Thu. Feb 22nd, 2024

China is powering through an epic wave of coronavirus infections, setting the stage for a rebound in consumer and business activity that could prevent the global economy from tumbling into recession.

In recent days, Wall Street analysts at firms such as Goldman Sachs and Capital Economics have upgraded their forecasts of Chinese growth, citing signs that the coronavirus outbreak is peaking sooner than expected.

The pace of China’s reopening, after the lifting of its draconian zero-covid policy last month, will shape the global outlook for growth and inflation. Stock prices for U.S. companies that serve the Chinese market, such as the casino operator Wynn Resorts, would benefit from a smooth rebound, as would American attractions that appeal to Chinese tourists.

Since early December, when the Chinese government abandoned its zealous lockdown strategy, the coronavirus has sickened tens of millions of people and overwhelmed hospitals. In Henan province, with more people than Germany, nearly 9 in 10 residents are sick, officials said last week.

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A critical test looms this month, when workers in coastal factories head back to their rural villages to celebrate the Lunar New Year, potentially igniting a second round of infections in areas where the medical system is less developed.

Despite the dangers, there are signs that the economy is stirring. Subway ridership in major cities is rapidly returning to normal. Consumers who accumulated savings while shut in their homes for much of the past year have money to spend. And the government is rolling out policies to support a rebound.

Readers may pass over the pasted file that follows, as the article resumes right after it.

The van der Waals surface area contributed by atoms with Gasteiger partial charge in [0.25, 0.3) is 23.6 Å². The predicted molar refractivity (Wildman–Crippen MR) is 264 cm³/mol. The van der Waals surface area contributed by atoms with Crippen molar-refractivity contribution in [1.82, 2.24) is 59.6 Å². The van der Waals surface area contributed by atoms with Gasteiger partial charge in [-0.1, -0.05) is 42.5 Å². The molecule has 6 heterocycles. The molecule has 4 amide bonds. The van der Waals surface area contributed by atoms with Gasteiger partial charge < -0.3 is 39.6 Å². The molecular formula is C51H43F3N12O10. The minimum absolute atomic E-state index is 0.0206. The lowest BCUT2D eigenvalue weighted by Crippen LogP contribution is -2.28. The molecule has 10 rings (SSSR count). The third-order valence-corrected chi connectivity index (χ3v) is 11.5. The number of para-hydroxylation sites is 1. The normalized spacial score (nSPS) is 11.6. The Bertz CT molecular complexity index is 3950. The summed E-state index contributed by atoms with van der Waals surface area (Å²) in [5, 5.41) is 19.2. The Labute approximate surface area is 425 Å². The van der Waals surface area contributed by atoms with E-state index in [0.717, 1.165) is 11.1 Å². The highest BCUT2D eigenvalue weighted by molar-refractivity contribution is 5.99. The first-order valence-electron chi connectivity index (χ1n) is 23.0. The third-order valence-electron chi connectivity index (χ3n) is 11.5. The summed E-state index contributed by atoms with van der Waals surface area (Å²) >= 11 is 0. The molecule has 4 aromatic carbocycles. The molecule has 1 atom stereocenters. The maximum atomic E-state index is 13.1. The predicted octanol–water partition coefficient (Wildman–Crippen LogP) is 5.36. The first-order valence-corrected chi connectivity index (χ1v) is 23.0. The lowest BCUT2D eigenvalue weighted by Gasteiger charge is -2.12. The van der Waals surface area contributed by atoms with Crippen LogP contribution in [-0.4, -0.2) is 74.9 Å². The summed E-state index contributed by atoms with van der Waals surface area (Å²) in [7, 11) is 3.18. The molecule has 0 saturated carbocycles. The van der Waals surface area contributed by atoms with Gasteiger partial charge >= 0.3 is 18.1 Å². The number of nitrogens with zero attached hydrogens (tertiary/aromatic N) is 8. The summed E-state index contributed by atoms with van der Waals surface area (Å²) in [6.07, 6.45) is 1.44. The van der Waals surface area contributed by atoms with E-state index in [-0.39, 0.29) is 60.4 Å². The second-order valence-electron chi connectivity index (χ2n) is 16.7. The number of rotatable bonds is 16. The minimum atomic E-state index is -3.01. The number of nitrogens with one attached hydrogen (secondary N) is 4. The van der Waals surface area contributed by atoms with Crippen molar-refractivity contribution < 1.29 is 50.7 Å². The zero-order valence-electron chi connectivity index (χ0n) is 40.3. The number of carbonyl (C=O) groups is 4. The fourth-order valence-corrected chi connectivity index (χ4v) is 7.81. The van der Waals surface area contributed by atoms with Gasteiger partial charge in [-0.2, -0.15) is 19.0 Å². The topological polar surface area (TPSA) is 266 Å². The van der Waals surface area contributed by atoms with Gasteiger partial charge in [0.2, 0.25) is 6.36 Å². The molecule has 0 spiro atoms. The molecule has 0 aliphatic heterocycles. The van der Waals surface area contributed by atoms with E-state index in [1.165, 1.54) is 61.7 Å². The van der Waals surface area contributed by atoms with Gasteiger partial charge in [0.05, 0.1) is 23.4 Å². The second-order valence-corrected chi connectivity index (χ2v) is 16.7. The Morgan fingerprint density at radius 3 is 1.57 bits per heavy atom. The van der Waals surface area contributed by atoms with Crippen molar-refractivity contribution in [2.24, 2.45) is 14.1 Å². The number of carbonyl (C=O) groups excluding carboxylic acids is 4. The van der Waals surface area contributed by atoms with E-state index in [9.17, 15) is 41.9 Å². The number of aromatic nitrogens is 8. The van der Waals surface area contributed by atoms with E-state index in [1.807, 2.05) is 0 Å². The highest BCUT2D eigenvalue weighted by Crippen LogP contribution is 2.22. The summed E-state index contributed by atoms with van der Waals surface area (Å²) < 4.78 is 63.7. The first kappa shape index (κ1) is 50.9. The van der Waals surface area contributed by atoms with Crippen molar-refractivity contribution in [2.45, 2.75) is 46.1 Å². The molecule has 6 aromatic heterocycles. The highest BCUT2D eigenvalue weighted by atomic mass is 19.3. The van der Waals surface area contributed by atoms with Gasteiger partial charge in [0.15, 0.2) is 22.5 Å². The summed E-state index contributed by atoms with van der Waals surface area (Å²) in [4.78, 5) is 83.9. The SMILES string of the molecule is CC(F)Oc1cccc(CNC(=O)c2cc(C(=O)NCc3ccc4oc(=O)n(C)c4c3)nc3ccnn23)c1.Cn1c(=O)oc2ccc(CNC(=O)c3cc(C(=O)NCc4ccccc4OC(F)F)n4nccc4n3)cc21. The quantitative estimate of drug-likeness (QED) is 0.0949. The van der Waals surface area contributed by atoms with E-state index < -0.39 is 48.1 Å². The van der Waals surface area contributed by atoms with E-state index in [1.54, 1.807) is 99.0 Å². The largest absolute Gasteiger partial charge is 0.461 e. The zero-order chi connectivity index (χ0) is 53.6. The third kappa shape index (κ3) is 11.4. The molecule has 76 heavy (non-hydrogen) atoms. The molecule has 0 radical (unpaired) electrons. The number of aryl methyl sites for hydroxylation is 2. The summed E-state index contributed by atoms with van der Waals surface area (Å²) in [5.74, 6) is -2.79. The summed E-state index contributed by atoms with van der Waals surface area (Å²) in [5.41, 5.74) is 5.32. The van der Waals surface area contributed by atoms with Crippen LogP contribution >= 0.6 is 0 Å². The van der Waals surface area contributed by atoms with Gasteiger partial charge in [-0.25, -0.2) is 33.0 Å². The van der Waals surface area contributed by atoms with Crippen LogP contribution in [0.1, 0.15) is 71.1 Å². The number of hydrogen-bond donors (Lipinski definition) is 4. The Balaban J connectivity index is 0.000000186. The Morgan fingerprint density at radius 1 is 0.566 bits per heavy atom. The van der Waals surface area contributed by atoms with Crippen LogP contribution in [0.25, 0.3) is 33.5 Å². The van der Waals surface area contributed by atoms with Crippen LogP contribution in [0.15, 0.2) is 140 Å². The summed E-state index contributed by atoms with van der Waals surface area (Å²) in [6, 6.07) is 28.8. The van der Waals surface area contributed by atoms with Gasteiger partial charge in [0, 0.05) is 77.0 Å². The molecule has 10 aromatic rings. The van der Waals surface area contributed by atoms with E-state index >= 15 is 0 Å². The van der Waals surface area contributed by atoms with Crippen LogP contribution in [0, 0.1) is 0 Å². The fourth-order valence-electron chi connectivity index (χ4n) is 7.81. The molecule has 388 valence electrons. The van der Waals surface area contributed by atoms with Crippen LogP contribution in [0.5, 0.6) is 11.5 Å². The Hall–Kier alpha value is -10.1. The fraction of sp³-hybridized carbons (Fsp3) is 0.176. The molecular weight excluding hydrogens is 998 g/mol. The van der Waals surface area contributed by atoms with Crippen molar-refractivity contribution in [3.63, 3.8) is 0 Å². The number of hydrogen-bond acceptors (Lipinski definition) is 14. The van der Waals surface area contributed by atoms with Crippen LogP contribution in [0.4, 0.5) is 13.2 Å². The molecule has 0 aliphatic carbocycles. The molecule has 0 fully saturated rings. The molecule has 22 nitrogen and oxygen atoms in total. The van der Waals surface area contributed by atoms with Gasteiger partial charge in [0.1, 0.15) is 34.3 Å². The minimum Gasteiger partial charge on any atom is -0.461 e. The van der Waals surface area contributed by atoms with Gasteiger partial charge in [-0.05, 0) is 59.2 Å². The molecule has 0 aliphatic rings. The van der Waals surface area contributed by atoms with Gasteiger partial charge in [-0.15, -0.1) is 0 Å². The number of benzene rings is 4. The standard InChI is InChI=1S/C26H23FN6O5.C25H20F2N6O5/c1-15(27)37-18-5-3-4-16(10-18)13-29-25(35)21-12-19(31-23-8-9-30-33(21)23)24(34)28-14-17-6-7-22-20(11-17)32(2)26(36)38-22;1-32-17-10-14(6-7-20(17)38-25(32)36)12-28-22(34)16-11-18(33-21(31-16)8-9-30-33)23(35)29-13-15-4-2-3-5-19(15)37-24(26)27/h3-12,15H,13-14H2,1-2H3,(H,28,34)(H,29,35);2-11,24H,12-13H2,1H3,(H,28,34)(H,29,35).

China’s ability to recover from nearly three years of self-imposed isolation “is very likely the single most important factor for global growth in 2023,” Kristalina Georgieva, the managing director of the International Monetary Fund, told reporters last week. “It matters tremendously.”

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Indeed, the global economy’s other main engines are far from firing on all cylinders. The U.S. economy, despite a strong end to 2022, will struggle this year as higher interest rates bite, according to the World Bank’s latest forecast. Europe is in recession, and Japan is projected to eke out just a 1 percent growth rate.

As for China, the World Bank forecasts growth of 4.4 percent this year, and some private estimates are even higher. Goldman predicts a 5.2 percent gain. “Evidence of a rapid China reopening is accumulating,” the investment bank said in a recent note to clients.

Still, it will take time for the Chinese to reestablish their pre-pandemic routines, including links to the outside world that the government severed in hopes of keeping the virus at bay. The next few months may bring a stop-and-go recovery before a more widespread resumption of activity in the spring, analysts said.

Even with a smooth Chinese reopening, the global economy faces a year of anemic growth, according to World Bank and IMF projections.

“It does provide a big impetus. But we’re not expecting China to have this huge growth surge and ride to the rest of the world’s rescue,” said Ben May, the director of global macro research for Oxford Economics in London.

Chinese policymakers are doing what they can to help. With domestic inflation low, the People’s Bank of China — unlike central banks elsewhere — cut rates last year and may cut them again. The government also has resumed lending to some major property developers, abandoning for now its efforts to trim the industry’s overall debt.

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